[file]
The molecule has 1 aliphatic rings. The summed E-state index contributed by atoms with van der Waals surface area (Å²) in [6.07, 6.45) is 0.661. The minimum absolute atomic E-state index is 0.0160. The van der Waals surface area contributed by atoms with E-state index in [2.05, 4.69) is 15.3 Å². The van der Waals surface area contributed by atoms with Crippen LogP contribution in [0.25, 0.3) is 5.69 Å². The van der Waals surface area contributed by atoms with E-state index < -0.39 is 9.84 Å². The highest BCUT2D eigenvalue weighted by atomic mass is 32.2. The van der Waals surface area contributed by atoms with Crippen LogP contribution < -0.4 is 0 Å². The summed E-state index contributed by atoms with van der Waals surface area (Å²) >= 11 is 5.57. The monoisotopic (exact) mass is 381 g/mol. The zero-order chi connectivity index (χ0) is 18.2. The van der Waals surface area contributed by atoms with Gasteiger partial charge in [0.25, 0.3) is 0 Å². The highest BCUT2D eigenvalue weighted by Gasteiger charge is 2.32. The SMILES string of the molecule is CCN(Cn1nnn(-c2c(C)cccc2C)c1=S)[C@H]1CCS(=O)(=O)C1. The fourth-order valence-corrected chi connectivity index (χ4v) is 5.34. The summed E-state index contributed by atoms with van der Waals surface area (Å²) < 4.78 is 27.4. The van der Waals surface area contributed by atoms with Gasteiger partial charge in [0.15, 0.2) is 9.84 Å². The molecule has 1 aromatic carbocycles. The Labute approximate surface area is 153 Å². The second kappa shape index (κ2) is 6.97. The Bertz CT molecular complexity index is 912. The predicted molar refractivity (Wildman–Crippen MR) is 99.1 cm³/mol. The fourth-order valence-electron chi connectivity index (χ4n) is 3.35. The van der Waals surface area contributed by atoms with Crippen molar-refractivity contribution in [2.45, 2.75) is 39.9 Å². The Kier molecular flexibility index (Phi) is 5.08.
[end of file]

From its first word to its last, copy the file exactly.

The molecule has 1 aliphatic rings. The summed E-state index contributed by atoms with van der Waals surface area (Å²) in [6.07, 6.45) is 0.661. The minimum absolute atomic E-state index is 0.0160. The van der Waals surface area contributed by atoms with E-state index in [2.05, 4.69) is 15.3 Å². The van der Waals surface area contributed by atoms with Crippen LogP contribution in [0.25, 0.3) is 5.69 Å². The van der Waals surface area contributed by atoms with E-state index < -0.39 is 9.84 Å². The highest BCUT2D eigenvalue weighted by atomic mass is 32.2. The van der Waals surface area contributed by atoms with Crippen LogP contribution < -0.4 is 0 Å². The summed E-state index contributed by atoms with van der Waals surface area (Å²) >= 11 is 5.57. The monoisotopic (exact) mass is 381 g/mol. The zero-order chi connectivity index (χ0) is 18.2. The van der Waals surface area contributed by atoms with Gasteiger partial charge in [0.25, 0.3) is 0 Å². The highest BCUT2D eigenvalue weighted by Gasteiger charge is 2.32. The SMILES string of the molecule is CCN(Cn1nnn(-c2c(C)cccc2C)c1=S)[C@H]1CCS(=O)(=O)C1. The fourth-order valence-corrected chi connectivity index (χ4v) is 5.34. The summed E-state index contributed by atoms with van der Waals surface area (Å²) < 4.78 is 27.4. The van der Waals surface area contributed by atoms with Gasteiger partial charge in [0.15, 0.2) is 9.84 Å². The molecule has 1 aromatic carbocycles. The Labute approximate surface area is 153 Å². The second kappa shape index (κ2) is 6.97. The Bertz CT molecular complexity index is 912. The predicted molar refractivity (Wildman–Crippen MR) is 99.1 cm³/mol. The fourth-order valence-electron chi connectivity index (χ4n) is 3.35. The van der Waals surface area contributed by atoms with Crippen molar-refractivity contribution in [2.45, 2.75) is 39.9 Å². The Kier molecular flexibility index (Phi) is 5.08.